In accordance with the invention, an air guide is adapted to be secured to a vehicle in a position for directing cooling air toward a vehicle brake assembly. The air guide is a unitary structure having a forward facing front wall, first and second lateral support wings, and an air funneling wall. The front wall is at proximal end of the air guide and the first and second lateral support wings extend laterally and upwardly from the front wall. The air funneling wall is integrally attached to the front wall and the first and second lateral support wings, and extends rearwardly and upwardly from the front wall so as to define the distal end of the air guide. The air funneling wall includes a first portion and a second portion. The first portion is secured to the front wall, the second portion is secured to the first lateral support wing, and the first and second portions are oriented at an angle to one another.
The air guide also includes means for securing the air guide to the vehicle. When the air guide is secured to a support structure of the vehicle, the support structure and the air guide cooperate to form an air guide assembly that defines a passageway, with the air funneling wall delimiting a lower extent of the air passageway and the support structure delimiting an upper extent of the passageway. The air passageway is gradually reduced in cross-section toward the distal end of the air guide so as to transform a relatively low pressure incoming air stream into a relatively higher pressure outgoing air stream. The outgoing air stream is focused on the brake assembly, preferably on an air deflector associated with the brake assembly, thereby cooling the brake assembly.
These and further features of the invention will be apparent with reference to the following description and drawings, wherein:
With reference to
An air funneling wall 112 is secured to the front wall 106 and to the first and second lateral support wings 108, 110. The air funneling wall 112 extends distally and upwardly from the front wall 106, and defines the distal end 104 of the air guide 100. A forward end of the air funneling wall 112 is secured to the front wall 106 while lateral ends of the air funneling wall 112 are secured to the first and second lateral support wings 108, 110, respectively. A series of gusset-type braces 107 interconnect a rear of the front wall 106 with a bottom of the air funneling wall 112, and thereby stiffen the front wall 106 against rearward deformation and the air funneling wall 112 against downward deformation.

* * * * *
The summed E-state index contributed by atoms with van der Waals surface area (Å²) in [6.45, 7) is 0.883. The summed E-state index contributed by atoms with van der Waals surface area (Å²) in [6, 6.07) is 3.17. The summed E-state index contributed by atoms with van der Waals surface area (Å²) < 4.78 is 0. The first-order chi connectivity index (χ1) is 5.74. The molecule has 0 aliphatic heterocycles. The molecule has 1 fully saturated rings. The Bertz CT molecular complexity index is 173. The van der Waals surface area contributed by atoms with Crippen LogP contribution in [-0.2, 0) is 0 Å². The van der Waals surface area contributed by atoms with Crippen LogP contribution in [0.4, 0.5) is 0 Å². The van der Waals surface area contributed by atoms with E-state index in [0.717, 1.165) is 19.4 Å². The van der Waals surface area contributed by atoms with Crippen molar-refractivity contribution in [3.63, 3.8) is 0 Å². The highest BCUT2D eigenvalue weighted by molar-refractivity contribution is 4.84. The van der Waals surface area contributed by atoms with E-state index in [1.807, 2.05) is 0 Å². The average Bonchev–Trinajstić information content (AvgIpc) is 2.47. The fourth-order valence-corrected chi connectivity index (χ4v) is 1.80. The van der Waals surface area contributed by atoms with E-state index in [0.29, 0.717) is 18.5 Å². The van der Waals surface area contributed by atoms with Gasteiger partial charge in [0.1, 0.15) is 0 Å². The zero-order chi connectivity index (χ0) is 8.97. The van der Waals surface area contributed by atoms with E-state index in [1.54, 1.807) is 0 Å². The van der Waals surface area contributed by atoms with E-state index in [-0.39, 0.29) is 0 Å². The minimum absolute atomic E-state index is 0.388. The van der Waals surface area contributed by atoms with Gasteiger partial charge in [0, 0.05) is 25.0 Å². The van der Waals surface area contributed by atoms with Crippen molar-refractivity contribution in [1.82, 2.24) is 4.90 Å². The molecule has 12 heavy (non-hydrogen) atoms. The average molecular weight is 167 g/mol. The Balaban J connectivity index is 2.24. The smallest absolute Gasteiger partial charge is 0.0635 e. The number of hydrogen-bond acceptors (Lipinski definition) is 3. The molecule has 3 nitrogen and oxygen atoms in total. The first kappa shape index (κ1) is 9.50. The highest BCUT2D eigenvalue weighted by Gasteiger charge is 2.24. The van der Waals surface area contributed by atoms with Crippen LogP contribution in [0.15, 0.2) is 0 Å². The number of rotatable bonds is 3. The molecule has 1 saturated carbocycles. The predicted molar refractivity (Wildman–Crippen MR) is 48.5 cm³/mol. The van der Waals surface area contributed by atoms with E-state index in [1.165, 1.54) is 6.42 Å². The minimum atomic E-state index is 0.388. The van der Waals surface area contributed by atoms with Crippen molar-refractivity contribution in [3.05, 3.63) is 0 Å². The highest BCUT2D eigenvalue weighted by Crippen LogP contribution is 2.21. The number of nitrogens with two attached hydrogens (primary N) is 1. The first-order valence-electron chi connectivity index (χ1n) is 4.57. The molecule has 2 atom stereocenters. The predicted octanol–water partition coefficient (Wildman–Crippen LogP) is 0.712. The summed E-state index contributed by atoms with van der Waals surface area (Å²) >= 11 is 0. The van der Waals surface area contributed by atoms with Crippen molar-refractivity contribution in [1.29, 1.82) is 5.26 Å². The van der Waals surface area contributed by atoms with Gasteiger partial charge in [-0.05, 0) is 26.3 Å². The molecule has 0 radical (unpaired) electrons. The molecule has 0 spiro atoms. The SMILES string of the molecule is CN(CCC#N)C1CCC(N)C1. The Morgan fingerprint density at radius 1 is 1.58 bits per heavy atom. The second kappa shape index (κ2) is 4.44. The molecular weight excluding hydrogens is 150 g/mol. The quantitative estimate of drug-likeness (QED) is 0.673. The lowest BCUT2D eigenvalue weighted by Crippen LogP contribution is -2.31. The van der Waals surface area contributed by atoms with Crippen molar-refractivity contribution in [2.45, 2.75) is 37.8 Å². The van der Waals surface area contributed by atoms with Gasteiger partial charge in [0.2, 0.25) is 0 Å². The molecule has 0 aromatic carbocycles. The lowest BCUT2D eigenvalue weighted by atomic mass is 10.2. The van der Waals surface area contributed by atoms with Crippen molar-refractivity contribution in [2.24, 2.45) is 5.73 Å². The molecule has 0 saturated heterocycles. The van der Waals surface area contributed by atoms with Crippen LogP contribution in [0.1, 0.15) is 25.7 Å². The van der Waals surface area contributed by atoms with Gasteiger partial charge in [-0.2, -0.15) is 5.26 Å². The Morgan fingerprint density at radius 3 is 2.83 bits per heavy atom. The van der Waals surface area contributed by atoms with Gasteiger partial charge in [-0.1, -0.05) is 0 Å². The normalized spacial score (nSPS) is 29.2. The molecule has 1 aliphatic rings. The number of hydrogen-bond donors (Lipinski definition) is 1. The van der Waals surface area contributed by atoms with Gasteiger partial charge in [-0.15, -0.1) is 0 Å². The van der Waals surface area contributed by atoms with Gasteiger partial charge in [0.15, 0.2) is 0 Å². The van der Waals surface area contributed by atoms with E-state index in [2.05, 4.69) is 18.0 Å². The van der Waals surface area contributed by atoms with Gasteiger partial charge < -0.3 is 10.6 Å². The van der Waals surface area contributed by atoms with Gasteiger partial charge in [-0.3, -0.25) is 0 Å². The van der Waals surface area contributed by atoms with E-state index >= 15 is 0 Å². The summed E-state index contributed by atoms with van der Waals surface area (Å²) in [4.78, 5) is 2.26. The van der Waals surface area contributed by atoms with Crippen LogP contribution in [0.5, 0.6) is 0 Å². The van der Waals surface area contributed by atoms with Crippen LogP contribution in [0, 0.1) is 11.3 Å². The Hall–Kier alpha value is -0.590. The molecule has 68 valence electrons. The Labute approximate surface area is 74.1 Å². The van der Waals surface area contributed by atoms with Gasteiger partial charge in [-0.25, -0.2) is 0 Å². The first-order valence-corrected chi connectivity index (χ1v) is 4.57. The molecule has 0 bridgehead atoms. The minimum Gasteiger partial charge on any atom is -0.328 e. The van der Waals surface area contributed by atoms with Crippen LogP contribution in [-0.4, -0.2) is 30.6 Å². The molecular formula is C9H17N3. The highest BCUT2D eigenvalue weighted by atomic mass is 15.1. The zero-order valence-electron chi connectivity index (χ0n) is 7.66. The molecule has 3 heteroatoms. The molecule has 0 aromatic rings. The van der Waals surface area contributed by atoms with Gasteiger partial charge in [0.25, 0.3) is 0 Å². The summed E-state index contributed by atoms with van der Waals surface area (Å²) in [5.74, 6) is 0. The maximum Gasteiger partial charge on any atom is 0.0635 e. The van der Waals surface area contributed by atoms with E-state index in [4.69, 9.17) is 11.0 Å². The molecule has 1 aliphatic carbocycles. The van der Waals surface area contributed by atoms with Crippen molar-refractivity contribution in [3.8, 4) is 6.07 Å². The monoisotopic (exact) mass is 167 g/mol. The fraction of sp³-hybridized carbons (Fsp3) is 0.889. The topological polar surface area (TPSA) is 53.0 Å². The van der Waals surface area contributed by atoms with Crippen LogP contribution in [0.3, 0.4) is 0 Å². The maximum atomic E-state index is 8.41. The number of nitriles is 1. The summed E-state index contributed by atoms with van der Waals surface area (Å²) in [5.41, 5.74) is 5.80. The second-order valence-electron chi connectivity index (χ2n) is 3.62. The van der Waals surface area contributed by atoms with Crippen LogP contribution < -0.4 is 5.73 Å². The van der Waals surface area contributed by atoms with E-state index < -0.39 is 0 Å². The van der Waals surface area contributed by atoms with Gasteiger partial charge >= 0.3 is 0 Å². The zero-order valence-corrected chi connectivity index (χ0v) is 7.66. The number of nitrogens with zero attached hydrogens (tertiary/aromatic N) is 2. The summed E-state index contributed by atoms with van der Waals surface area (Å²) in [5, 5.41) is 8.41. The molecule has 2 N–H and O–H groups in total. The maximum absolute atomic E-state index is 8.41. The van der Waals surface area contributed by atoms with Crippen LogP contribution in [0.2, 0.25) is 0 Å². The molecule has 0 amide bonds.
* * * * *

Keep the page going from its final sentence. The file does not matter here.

The first lateral support wing 108 includes a lower portion 108 a and an upper portion 108 b. The lower portion 108 a is secured to the front wall 106 and the air funneling wall 112. A lower extent of a forward edge of the upper portion 108 b is attached to the front wall while the lower edge of the upper portion 108 b is attached to the lower portion 108 a. In the illustrated embodiment, the upper portion 108 b is at an angle to the lower portion 108 a to facilitate attachment of the air guide 100 to the vehicle.
The second lateral support wing 110 includes a first portion 110 a and a second portion 110 b. The first portion 110 a extends at an angle between the air funneling wall 112, the front wall 106, and the second portion 110 b. The second portion 110 b of the second lateral support wing 110 extends rearwardly from the front wall 108.
The air guide 100 is preferably formed from a suitable material having sufficient flexibility/rigidity, and toughness to withstand not only the air pressure, which is significant, but also the impact force of road debris that will be experienced. For example, the air guide 100 could be formed from a metal, such as steel, or a plastic material, such as polyethylene or polypropylene. Preferably, the air guide 100 is integrally molded from a plastic material sold by DuPont Kabushiki Kaisha under the tradename EvaFlex 561, which has been found to exhibit a desirable balance between weight, flexibility/rigidity and durability.